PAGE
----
T-Mac making a difference on the court and in society. (Paul Battaglia/AP)

McGrady Makes a Difference


            Sports fans are constantly bombarded with images of athletes misusing their celebrity.  From Adam “Pacman” Jones to Michael Vick, mainstream media consistently glorifies the negative behavior of some athletes, especially those of African descent.

            However, African American athletes who make a difference in their communities through their various foundations or those who are simply good role models on the court or field are often ignored in favor of those in handcuffs.

            Despite the lack of major publicity, Houston Rockets All-Star guard Tracy McGrady is determined to lend his time and celebrity status to the crisis in Darfur, in attempt to persuade others to assist in attempts to stop the genocide in Sudan.

            “My foundation has been very successful in helping a lot of people, but I knew there was one thing I needed to do; I needed to go to Africa, specifically Darfur,” McGrady wrote on his website t-mac.com.  “I wanted to see what was happening there.  Why were so many dying?  What is the genocide all about?  Who were the faces behind the statistics?  I didn’t want to stand by and watch it all on CNN.  I needed to see it for myself.”

            What McGrady saw as a result of the crisis in Darfur changed his life and his purpose.  “It wasn’t that long ago that I wasn’t sure about what Darfur was, where it was, and why terrible things were happening there,” he wrote.  “So I figured if I didn’t know, I could learn and bring back these stories to other people who also didn’t know.”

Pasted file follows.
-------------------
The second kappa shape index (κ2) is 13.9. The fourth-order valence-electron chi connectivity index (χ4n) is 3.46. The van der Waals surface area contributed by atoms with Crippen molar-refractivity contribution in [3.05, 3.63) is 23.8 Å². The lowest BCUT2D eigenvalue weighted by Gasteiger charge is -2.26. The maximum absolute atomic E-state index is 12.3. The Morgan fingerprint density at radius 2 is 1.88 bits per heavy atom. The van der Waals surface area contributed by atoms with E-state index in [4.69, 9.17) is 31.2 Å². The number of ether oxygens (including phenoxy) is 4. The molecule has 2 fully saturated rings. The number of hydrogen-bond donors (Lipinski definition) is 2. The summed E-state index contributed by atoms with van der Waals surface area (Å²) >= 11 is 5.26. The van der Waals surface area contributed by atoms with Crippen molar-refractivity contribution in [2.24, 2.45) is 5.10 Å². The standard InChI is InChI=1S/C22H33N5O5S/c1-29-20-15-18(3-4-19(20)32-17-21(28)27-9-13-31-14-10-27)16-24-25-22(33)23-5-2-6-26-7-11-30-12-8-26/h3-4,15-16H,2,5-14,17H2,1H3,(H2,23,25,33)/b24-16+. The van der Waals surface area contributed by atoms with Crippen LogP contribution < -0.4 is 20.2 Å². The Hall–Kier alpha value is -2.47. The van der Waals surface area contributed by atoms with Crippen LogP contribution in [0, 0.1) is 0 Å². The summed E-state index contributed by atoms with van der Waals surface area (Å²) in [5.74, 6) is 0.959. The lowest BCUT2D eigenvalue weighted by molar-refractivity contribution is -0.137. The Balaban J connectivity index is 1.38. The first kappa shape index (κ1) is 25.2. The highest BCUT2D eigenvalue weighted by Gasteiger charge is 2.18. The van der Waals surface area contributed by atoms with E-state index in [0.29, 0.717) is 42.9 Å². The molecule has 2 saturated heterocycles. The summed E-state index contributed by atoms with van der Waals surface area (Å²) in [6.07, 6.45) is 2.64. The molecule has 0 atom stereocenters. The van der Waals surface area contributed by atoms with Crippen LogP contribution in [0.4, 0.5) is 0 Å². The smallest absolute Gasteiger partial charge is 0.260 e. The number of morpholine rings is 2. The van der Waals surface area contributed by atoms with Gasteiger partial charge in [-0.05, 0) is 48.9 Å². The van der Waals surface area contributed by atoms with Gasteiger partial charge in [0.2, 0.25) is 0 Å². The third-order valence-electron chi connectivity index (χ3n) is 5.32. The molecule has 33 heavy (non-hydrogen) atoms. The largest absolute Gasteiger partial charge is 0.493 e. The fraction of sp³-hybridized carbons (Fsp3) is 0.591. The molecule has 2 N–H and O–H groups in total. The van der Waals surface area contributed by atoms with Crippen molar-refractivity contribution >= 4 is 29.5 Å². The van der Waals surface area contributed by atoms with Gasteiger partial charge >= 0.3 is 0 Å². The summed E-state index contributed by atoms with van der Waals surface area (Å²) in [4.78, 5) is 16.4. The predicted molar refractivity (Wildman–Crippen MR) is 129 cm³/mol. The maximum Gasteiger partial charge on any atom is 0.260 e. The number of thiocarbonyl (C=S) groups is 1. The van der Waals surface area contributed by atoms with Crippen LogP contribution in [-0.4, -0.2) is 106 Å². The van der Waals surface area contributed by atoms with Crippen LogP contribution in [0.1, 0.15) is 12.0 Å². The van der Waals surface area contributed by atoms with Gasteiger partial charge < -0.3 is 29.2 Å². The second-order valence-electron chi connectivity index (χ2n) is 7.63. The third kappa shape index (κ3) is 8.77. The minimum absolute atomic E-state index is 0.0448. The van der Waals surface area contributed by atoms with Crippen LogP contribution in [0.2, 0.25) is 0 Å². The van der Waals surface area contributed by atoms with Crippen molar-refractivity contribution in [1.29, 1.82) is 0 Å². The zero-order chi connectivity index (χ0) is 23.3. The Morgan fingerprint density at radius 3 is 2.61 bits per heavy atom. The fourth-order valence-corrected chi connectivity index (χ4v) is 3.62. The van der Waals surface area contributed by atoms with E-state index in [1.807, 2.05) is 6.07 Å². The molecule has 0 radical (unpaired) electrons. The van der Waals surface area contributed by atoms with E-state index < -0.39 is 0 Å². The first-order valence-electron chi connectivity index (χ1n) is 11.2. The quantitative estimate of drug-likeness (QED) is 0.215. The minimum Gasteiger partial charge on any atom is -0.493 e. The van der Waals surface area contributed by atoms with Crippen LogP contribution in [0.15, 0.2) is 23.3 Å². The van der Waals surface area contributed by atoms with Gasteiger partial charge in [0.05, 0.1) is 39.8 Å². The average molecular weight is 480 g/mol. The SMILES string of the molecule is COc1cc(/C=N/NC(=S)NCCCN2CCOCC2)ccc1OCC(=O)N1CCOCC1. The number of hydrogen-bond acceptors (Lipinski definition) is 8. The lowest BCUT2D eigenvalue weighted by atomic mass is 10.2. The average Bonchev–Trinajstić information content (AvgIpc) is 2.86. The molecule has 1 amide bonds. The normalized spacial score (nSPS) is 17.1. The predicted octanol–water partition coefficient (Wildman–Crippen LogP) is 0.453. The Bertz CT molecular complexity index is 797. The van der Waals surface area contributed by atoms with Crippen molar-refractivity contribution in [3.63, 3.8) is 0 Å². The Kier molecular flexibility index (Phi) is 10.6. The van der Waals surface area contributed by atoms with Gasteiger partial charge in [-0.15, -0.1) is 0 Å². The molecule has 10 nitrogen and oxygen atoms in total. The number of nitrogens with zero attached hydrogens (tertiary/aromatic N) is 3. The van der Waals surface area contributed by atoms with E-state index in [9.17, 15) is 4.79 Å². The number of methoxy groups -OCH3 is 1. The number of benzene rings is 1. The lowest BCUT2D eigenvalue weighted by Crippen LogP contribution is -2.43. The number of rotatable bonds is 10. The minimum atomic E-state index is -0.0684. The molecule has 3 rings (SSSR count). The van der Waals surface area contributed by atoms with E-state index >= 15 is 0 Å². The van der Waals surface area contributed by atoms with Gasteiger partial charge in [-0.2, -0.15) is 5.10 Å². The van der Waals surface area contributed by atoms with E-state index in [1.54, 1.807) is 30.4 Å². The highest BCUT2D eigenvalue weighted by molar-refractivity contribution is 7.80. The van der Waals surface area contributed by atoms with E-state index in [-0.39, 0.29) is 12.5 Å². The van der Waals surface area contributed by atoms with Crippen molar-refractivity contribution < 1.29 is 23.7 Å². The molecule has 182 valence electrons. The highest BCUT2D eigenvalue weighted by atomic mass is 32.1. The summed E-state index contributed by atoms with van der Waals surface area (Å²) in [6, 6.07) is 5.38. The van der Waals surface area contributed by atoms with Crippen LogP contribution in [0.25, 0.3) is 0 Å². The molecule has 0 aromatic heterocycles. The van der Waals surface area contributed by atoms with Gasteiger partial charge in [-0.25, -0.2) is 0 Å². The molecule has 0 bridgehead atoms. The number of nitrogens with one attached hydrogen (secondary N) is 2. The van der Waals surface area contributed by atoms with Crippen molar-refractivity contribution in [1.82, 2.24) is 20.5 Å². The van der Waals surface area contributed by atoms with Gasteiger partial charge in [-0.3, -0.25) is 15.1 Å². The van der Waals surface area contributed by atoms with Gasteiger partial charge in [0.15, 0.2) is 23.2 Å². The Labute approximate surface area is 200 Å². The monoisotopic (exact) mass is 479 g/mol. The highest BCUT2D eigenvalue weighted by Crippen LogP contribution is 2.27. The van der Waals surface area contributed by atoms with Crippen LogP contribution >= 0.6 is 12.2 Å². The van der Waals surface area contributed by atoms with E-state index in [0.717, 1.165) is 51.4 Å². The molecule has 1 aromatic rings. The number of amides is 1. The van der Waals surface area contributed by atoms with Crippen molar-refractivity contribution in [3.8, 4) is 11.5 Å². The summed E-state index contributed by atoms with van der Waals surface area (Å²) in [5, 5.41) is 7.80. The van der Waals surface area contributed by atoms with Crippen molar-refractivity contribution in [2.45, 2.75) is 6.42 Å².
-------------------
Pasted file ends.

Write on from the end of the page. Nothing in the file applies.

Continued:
What he learned is captured in a new documentary that the hoops star hopes will change the crisis in Darfur for the better.

            According to PBS.org, Darfur is a region in the western portion of Sudan bordering Chad, and is about the size of Texas.  Since the start of the civil war in 1983, over four million Sudanese have been displaced and two million have lost their life in the conflict.

            The crisis in Darfur began when the war started because of the military’s effort to enforce Islamic law on the entire country of Sudan.

            In the past six years, the genocide have left an estimated 50,000 to 80,000 deceased and approximately 1.2 million to two million displaced as a result of the crisis in Darfur.

            PBS.org also reports that approximately 200,000 Sudanese have escaped the conflict by relocating to Chad, but are forced to live in refugee camps where the temperature regularly reaches over 100 degrees Fahrenheit.  In addition, 2.3 million people in Darfur are in need of emergency aid, but the government as well as rebel forces have kept them from receiving food and medical supplies.

            In an effort to assist displaced by the crisis in Darfur, McGrady is opening up a secondary school to educate the children that have been affected, some who have not been able to attend school in four years.

            T-Mac, as he is affectionately called throughout the National Basketball Association, funded the construction of the school, funded the training of teachers and provided school supplies for one year.  He has also encouraged his old school, Auburndale High School in Florida, to become a sister school.  They are doing their own fundraising and are also contributing school supplies.

            Although McGrady knows that his efforts are just the beginning, he encourages all to become involved in stopping the crisis in Darfur by visiting www.enoughproject.org.  For more information contact your local politician and encourage them to get involved as well.


Smith is publisher of Regal Black Men’s Magazine.

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